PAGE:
Triple Crown hopeful gears up for Belmont

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Jockey Calvin Borel has a shot at winning the Triple Crown at Saturday’s Belmont Stakes, but not his horse.

If successful, Borel would have the odd distinction of being the first jockey to win the Triple Crown by saddling two different horses in the Kentucky Derby, Preakness Stakes and Belmont Stakes.

Those races make up the three jewels of horse racing’s Triple Crown.

The feat has only been accomplished by 11 horses since 1919, the last being Affirmed in 1978.

Spectators will be on edge at 6:27 p.m. Saturday — the post time for the 141st running of the Belmont Stakes. Twelve other races will be run during the day between 11:35 a.m. and 7:45 p.m.

Borel rode Mine That Bird — a 50−to−1 longshot — to victory at the Kentucky Derby.

He was also the jockey for Rachel Alexandra, which was not entered into the Kentucky Derby by the horse’s then−owner, who did not believe female horses should run in Triple Crown races.

Rachel Alexandra then had a new owner in time for the Preakness Stakes and was the pre−race favorite to win. Borel opted to ride her instead of Mine That Bird, believing Rachel Alexandra was the better horse and saying she would have won the Kentucky Derby if she had been entered.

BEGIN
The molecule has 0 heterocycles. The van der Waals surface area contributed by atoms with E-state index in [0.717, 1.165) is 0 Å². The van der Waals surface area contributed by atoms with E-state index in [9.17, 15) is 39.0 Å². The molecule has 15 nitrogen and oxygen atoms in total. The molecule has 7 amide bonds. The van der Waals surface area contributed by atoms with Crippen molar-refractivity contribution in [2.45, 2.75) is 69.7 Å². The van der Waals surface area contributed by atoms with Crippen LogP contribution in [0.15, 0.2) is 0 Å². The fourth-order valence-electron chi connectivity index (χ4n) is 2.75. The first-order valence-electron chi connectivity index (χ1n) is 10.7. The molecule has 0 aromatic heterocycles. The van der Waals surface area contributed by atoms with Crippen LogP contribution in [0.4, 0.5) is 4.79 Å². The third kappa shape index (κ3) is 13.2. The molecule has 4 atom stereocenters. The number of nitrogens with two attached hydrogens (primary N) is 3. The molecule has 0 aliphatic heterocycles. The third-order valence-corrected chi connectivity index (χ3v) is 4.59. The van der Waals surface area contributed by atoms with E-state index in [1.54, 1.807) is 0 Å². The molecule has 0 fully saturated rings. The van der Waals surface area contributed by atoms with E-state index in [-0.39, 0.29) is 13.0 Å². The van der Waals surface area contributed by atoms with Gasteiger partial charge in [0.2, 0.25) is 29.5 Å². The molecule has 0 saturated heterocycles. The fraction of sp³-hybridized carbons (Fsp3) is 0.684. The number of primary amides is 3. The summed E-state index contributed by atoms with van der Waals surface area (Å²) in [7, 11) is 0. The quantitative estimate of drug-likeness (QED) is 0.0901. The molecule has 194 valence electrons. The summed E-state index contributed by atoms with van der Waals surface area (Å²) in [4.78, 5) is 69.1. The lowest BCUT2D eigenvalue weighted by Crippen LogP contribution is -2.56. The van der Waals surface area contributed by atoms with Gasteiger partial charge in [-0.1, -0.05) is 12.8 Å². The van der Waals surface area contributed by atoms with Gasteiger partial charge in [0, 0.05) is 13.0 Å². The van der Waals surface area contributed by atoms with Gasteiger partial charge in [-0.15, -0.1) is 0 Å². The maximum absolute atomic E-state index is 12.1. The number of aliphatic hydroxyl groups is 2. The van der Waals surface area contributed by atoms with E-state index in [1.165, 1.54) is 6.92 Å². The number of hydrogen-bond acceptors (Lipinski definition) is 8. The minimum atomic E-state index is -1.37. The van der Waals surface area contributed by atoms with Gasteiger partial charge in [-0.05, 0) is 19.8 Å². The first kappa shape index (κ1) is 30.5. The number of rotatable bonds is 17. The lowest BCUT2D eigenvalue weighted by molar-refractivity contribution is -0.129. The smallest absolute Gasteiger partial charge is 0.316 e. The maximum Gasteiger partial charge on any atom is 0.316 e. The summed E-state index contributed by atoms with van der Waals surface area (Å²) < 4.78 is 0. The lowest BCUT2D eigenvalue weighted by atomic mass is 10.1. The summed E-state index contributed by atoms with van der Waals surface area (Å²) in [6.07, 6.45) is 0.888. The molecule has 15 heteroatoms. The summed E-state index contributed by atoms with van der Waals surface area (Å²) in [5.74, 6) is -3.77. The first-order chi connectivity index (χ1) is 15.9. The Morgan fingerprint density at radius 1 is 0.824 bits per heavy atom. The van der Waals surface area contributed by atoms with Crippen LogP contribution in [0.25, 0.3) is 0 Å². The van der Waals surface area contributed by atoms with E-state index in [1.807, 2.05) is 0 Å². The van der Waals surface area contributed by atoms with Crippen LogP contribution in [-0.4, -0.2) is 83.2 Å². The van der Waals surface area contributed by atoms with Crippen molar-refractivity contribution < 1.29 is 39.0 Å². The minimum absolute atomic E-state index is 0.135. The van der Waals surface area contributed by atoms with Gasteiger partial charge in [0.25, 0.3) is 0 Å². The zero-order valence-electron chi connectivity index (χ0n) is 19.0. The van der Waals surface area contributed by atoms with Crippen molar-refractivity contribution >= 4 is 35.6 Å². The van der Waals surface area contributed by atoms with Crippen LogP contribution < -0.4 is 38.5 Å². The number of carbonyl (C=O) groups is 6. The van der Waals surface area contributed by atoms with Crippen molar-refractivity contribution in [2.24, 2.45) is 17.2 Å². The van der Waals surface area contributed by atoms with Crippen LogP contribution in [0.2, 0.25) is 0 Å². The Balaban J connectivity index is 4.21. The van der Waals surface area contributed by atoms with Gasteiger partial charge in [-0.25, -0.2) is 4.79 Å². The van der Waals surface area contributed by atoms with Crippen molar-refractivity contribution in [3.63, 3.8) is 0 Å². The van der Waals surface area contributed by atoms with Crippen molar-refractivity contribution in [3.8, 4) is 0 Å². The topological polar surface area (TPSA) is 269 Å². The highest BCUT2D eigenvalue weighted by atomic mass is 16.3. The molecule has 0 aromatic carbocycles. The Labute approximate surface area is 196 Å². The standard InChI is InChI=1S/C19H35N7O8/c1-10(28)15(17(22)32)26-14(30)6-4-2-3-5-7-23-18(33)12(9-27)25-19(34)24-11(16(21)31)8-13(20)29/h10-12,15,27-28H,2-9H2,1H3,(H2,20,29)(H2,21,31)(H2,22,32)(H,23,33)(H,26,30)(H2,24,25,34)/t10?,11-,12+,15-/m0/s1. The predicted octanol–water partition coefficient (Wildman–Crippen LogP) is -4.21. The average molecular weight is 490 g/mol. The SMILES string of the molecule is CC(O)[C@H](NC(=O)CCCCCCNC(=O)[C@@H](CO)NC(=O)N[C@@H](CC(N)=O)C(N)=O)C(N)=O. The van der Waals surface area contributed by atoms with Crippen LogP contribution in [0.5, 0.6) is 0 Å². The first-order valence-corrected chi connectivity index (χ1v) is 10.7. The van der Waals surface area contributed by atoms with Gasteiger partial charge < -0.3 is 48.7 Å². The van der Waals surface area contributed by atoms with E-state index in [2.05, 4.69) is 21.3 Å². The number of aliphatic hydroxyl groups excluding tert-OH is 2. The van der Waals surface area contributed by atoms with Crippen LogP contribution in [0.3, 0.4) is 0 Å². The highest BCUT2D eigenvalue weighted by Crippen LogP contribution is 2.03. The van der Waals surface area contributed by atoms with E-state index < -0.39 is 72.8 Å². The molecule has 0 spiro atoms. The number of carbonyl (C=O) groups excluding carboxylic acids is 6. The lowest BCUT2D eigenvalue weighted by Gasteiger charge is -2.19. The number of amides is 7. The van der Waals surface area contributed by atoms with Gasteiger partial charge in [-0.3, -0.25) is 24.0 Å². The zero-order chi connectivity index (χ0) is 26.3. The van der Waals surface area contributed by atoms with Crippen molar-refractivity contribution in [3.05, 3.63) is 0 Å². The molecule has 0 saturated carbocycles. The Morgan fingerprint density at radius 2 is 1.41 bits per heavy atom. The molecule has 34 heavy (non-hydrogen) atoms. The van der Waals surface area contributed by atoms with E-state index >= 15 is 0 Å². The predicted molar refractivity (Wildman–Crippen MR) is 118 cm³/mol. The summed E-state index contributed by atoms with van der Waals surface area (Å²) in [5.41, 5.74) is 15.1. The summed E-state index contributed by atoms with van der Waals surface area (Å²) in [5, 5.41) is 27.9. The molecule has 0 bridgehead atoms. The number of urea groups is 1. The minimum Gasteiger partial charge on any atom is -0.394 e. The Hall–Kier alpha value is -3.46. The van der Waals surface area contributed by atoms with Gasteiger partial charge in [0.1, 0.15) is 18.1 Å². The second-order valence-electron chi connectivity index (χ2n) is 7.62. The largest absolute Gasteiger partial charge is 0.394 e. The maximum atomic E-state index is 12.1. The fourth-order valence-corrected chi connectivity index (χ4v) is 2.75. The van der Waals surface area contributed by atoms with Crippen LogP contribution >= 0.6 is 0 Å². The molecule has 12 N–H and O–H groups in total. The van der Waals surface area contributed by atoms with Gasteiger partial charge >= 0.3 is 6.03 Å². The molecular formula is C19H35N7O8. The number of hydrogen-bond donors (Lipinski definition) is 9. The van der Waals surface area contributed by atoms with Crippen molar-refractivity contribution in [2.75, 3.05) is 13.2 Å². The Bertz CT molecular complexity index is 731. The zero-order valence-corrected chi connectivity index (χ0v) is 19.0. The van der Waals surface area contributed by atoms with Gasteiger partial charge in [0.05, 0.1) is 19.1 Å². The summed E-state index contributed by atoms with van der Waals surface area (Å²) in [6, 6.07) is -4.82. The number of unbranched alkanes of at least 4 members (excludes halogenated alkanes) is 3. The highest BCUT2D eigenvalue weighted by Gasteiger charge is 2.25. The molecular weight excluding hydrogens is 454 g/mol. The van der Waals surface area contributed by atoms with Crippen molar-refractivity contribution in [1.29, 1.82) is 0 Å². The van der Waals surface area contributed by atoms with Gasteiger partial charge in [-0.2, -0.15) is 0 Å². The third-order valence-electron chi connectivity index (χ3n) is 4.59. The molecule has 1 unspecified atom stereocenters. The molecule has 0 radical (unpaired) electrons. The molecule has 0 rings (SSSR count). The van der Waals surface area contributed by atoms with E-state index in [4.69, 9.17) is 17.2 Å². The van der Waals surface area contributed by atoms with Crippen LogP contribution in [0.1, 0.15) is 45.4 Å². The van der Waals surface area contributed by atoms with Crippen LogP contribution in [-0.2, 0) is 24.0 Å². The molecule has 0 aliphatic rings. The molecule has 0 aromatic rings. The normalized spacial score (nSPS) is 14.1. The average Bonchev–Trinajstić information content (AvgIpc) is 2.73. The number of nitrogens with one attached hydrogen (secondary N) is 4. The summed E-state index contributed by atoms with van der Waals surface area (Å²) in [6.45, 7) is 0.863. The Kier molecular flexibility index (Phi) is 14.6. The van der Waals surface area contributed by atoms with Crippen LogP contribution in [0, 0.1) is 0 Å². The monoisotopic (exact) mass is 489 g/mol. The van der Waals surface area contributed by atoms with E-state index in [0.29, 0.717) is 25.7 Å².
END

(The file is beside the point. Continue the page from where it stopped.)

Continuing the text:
Rachel Alexandra beat Mine That Bird and 11 other horses in the Preakness Stakes — the first female to win that race since 1924 — but was pulled out of running in Saturday’s Belmont Stakes by her co−owners, who said she deserves “a well−earned vacation,” according to the Associated Press.

Borel said he would have ridden Rachel Alexandra if she had not been taken out of Belmont, according to the AP.

At 1 12 miles, the Belmont Stakes is the longest of the three Triple Crown races.

Big Brown, who won the Kentucky Derby and Preakness Stakes last year, had his hopes for a Triple Crown win dashed when he finished last, losing to longshot Da’Tara in the Belmont Stakes.

Belmont Park can be accessed via Exit 26−D on the Cross Island Parkway, the Long Island Rail Road, the Q110 and Q2 buses and those buses via the E or F trains.

The track’s parking gates open at 8:15 a.m. and can accommodate up to 18,500 vehicles. General parking is $10. Admission gates open at 8:30 a.m.

Shirts and shoes are required for all levels of seating at Belmont Park, but stricter rules apply for the more exclusive seating levels and clubs at the track.

Reach reporter Howard Koplowitz by e−mail at or by phone at 718−229−0300, Ext. 173.

Posted 6:32 pm, October 10, 2011
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